In an embodiment, the pellicle may remain attached to the mask to provide both in-tool and out-of-tool protection.

The principle advantage of the electret fibers over wire-based electrostatic grids is that they need no power supply, and thus can more easily ride along with the reticle both inside and outside of the lithography tool. The electret fiber pellicle may also have a compact nature that is straightforward to implement in tool or on the reticle and avoids the possibility of releasing particles due to the loss of power.

A number of embodiments have been described. Nevertheless, it will be understood that various modifications may be made without departing from the spirit and scope of the invention. Accordingly, other embodiments are within the scope of the following claims.


1. A reticle carrier comprising:

a first plurality of electret fibers;
a second plurality of electret fibers;
a reticle holder between the first plurality of electret fibers and the second plurality of electret fibers.

2. The reticle carrier of claim 1, wherein the reticle holder is adapted to hold an Extreme Ultraviolet (EUV) reticle.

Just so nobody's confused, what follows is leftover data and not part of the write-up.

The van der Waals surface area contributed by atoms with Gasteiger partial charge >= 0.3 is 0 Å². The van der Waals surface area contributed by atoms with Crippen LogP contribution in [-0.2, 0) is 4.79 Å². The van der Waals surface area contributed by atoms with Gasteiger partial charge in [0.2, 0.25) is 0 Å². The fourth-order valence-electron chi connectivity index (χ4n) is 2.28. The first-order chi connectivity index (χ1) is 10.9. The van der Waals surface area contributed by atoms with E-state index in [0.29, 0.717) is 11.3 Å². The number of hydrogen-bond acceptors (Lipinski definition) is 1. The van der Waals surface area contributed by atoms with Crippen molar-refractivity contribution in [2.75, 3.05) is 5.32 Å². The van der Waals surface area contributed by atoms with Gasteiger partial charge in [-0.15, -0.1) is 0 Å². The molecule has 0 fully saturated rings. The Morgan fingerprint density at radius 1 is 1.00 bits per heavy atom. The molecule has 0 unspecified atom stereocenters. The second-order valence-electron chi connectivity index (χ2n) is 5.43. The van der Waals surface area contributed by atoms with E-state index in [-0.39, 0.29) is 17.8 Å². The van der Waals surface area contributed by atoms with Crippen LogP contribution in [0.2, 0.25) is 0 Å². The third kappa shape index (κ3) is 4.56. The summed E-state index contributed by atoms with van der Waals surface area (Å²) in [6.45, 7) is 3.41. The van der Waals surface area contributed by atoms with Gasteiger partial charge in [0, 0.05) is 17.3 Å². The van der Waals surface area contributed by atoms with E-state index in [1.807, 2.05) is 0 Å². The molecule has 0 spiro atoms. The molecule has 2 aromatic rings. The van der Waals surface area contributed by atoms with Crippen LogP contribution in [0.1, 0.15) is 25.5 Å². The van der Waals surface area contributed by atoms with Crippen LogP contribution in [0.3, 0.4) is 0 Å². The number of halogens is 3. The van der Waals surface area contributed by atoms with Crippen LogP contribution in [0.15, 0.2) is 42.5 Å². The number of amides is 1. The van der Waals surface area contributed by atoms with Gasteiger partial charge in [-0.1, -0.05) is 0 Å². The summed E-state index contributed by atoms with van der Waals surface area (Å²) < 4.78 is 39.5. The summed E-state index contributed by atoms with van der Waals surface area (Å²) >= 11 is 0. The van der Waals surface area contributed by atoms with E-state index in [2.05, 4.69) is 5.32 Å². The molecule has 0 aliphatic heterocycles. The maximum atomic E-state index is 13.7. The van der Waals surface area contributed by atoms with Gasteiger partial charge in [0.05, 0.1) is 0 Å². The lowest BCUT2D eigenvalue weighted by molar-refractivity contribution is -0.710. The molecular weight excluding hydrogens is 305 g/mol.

3. The reticle carrier of claim 1, wherein the electret fibers are imbedded with dipole moments to capture particles.

4. The reticle carrier of claim 3, wherein each of a plurality of said electret fibers has a dipole field with a polarity of about 10 nC/cm2.

5. The reticle carrier of claim 1, wherein the first plurality of electret fibers comprise a grid including a first layer of electret fibers and a second layer of electret fibers.

6. The reticle carrier of claim 5, wherein the electret fibers in the first layer and the second layer are staggered.

7. The reticle carrier of claim 1, wherein a plurality of said electret fibers have a thickness of about 100 μm.